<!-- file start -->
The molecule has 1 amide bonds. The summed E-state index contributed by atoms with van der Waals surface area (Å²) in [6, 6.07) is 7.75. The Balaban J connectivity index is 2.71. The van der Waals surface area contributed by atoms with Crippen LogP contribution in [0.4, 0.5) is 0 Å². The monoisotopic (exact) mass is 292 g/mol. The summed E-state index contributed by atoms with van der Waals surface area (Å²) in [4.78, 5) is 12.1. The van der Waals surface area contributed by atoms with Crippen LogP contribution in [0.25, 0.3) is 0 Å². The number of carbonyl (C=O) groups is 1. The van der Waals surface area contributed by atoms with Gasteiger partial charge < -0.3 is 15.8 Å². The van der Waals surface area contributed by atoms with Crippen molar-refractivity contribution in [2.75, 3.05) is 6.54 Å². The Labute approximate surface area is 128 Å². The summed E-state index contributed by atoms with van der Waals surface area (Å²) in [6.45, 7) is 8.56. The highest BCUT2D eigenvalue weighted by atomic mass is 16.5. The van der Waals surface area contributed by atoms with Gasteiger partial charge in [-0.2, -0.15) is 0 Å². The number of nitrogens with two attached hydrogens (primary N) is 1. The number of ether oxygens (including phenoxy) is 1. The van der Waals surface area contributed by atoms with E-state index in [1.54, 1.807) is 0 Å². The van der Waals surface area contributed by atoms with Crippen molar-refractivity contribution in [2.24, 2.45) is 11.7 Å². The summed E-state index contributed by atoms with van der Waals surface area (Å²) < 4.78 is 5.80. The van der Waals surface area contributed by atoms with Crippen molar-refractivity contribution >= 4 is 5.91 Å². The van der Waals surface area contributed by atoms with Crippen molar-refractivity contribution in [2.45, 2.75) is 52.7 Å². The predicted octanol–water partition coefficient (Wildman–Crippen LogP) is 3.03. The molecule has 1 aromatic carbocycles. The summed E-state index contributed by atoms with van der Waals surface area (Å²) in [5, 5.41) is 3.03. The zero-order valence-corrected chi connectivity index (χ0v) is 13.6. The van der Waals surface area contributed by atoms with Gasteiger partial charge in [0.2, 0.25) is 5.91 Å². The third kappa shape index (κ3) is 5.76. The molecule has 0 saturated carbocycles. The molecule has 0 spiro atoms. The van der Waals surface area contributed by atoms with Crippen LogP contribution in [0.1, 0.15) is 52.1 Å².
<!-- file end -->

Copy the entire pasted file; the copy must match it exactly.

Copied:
The molecule has 1 amide bonds. The summed E-state index contributed by atoms with van der Waals surface area (Å²) in [6, 6.07) is 7.75. The Balaban J connectivity index is 2.71. The van der Waals surface area contributed by atoms with Crippen LogP contribution in [0.4, 0.5) is 0 Å². The monoisotopic (exact) mass is 292 g/mol. The summed E-state index contributed by atoms with van der Waals surface area (Å²) in [4.78, 5) is 12.1. The van der Waals surface area contributed by atoms with Crippen LogP contribution in [0.25, 0.3) is 0 Å². The number of carbonyl (C=O) groups is 1. The van der Waals surface area contributed by atoms with Gasteiger partial charge < -0.3 is 15.8 Å². The van der Waals surface area contributed by atoms with Crippen molar-refractivity contribution in [2.75, 3.05) is 6.54 Å². The Labute approximate surface area is 128 Å². The summed E-state index contributed by atoms with van der Waals surface area (Å²) in [6.45, 7) is 8.56. The highest BCUT2D eigenvalue weighted by atomic mass is 16.5. The van der Waals surface area contributed by atoms with Gasteiger partial charge in [-0.2, -0.15) is 0 Å². The number of nitrogens with two attached hydrogens (primary N) is 1. The number of ether oxygens (including phenoxy) is 1. The van der Waals surface area contributed by atoms with E-state index in [1.54, 1.807) is 0 Å². The van der Waals surface area contributed by atoms with Crippen molar-refractivity contribution in [2.24, 2.45) is 11.7 Å². The summed E-state index contributed by atoms with van der Waals surface area (Å²) < 4.78 is 5.80. The van der Waals surface area contributed by atoms with Crippen molar-refractivity contribution >= 4 is 5.91 Å². The van der Waals surface area contributed by atoms with Crippen molar-refractivity contribution in [2.45, 2.75) is 52.7 Å². The predicted octanol–water partition coefficient (Wildman–Crippen LogP) is 3.03. The molecule has 1 aromatic carbocycles. The summed E-state index contributed by atoms with van der Waals surface area (Å²) in [5, 5.41) is 3.03. The zero-order valence-corrected chi connectivity index (χ0v) is 13.6. The van der Waals surface area contributed by atoms with Gasteiger partial charge in [0.2, 0.25) is 5.91 Å². The third kappa shape index (κ3) is 5.76. The molecule has 0 saturated carbocycles. The molecule has 0 spiro atoms. The van der Waals surface area contributed by atoms with Crippen LogP contribution in [0.1, 0.15) is 52.1 Å².